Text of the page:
RECENT reports that government had been told by the UN that 11 foreign terrorists might want to use the country as a base is nothing new. A neutral space in the “war on terror” and a gateway to the continent, South Africa’s neutrality is often seen to be the source of its vulnerability.
Accounts of Al-Qaeda, Al-Shabab, Boko Haram, the Taliban and secret training camps existing here are not strange to our ears. However, much of this has been anecdotal, with little concrete evidence.
The leaked Al-Jazeera spy tapes, which unearth that intelligence gathering is not an exact science, are a case in point. The saga of “jihadi training camps” (Islamic extremism is a MOSSAD obsession here) has been on the intelligence radar without meaningful substance since the 1990’s.
Of course, that does not mean that our SSA should smoke a cigar. In this troubled and turbulent epoch, South Africa still has to be watchful. The UN report, which informs the country of a possible scenario, is a notice of vigilance.
At the same time, we have to be honest with ourselves: a look at the past two decades reveals that we have not been exempt from the footprint of terror. In the 90’s, for instance, the Western Cape was gripped by fear when PAGAD, an anti-crime movement operating beyond the law, metamorphosed into a sinister anti-state one.
Shortly after PAGAD began to feel the weight of the courts in 1999, immigration authorities were alerted to the presence in Cape Town of Khamis Khalfan Mohamed, a suspect in the 1998 US embassy bombing in Dar us Salam. Mohamed – an alleged Al-Qaeda operative –was questioned and handed over to the FBI.
Then in 2004 police commissioner Jackie Selebi revealed that eight foreigners had been detained for planning to bomb the British QE2 luxury liner. Selebi’s claim was quickly denied.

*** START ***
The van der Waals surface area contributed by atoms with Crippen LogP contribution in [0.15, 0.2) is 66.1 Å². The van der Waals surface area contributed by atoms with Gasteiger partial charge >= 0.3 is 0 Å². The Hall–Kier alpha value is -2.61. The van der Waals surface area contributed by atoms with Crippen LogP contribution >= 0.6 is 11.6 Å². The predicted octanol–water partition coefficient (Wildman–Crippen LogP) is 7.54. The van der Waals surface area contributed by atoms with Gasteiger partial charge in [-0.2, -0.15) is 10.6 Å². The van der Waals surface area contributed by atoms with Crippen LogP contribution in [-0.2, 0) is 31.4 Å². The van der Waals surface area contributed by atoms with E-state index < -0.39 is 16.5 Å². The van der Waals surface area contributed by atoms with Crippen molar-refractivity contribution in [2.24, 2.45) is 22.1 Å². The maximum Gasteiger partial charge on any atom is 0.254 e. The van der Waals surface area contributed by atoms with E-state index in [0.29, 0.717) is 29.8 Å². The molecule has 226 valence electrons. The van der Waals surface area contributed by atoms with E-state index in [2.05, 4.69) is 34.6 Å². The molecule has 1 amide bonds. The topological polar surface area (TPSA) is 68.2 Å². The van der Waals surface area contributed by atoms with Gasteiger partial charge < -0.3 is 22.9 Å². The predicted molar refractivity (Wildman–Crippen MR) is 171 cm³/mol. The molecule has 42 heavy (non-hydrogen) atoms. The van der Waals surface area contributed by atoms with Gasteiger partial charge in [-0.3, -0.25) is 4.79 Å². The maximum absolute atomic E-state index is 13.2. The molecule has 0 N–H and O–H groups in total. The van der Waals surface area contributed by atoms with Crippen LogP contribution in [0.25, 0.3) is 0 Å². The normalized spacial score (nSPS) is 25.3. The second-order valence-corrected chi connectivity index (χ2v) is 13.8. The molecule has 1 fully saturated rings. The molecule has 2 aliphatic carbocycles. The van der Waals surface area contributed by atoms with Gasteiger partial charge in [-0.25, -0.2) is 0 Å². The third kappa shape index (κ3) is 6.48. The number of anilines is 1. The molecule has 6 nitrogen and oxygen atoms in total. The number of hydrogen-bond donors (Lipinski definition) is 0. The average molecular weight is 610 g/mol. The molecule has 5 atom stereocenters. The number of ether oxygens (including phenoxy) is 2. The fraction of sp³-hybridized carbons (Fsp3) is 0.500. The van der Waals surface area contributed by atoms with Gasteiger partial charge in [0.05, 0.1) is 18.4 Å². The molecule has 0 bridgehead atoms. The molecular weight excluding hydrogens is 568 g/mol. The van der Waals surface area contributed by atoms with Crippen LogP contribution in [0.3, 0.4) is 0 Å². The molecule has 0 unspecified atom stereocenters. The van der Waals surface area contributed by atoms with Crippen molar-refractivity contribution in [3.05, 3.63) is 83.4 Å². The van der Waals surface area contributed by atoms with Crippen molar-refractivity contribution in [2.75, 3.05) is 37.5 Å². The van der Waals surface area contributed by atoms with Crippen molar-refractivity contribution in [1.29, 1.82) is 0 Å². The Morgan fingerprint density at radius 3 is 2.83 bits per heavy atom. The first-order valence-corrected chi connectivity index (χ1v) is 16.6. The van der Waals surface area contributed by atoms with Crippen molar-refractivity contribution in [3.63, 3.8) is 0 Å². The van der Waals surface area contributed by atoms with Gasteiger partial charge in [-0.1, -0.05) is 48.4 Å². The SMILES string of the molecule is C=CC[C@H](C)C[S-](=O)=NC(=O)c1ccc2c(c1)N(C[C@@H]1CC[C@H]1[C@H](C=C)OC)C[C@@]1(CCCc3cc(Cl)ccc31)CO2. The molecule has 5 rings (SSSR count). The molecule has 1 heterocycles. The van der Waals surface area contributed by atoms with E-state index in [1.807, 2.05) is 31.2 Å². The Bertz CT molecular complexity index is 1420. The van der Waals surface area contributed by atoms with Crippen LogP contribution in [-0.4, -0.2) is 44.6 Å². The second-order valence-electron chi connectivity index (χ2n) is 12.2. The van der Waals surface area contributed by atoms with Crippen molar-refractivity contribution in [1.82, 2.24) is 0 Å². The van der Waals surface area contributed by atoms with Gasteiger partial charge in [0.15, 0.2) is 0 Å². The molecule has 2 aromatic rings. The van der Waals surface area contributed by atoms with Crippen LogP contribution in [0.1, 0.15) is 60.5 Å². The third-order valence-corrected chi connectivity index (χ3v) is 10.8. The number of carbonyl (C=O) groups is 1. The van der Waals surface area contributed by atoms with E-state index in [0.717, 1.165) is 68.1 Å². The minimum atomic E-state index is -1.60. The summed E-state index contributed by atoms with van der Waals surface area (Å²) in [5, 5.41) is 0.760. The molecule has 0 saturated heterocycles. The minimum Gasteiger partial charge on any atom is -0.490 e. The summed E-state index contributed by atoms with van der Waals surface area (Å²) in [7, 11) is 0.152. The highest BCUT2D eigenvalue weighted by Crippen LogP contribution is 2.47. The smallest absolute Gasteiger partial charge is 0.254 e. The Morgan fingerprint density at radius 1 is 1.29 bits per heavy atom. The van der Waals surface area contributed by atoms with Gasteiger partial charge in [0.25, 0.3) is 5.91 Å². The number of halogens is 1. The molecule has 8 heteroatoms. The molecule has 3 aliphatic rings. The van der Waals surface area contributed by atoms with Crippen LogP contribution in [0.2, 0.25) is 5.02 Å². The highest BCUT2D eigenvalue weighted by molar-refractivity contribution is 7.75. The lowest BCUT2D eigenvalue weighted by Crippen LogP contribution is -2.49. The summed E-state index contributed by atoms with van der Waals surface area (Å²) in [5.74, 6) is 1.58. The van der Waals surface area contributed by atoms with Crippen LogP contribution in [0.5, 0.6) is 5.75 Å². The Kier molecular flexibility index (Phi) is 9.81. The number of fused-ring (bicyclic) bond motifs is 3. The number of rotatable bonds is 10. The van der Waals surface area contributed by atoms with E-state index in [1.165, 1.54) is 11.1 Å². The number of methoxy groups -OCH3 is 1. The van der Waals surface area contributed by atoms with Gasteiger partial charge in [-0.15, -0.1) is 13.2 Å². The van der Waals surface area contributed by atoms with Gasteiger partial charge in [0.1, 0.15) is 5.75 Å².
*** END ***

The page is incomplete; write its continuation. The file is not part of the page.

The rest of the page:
Later in the same year, a Gauteng medical practioner, Dr Feroze Ganchi, and 20 year-old student, Zubair Ismail, were detained after a shoot-out with Pakistani security forces in Gujarat. According to their families, Ganchi and Ismail were on a hiking holiday.
Another East African Al-Qaeda suspect, Ahmed Khalfan Ghailani, was resident in the same house they were staying. The police seized laptops, maps, arms and explosives. Allegations that the South Africans were hatching plans to target Johannesburg were denied. They flew home as free men.
On October 31, 2005, a Pakistani national, Khalid Ahmad Rashid, was arrested in Estcourt and flown to Pakistan by a private jet. Only after numerous petitions by fiery local advocate, Zehir Omar, did details of his rendition become known.
In 2006 Rashid Rauf, a British citizen, was arrested in Pakistan with a forged South African passport. He was the mastermind of a plot to bomb trans-Atlantic flights. According to the Institute for Security Studies one of his accomplices, Mohammed Gulzar, lived in Gauteng with false South African papers before his arrest in Britain.
Some security experts suggest that it was probably Home Affairs’ corruption that became the biggest security liability to the country, its officials caught red-handed in 2002 working with foreign syndicates to issue forged identity documents – documents which ended up in the hands of Al-Qaeda operatives, including Haroon Aswat who was linked to Britain’s 7/7 bombing.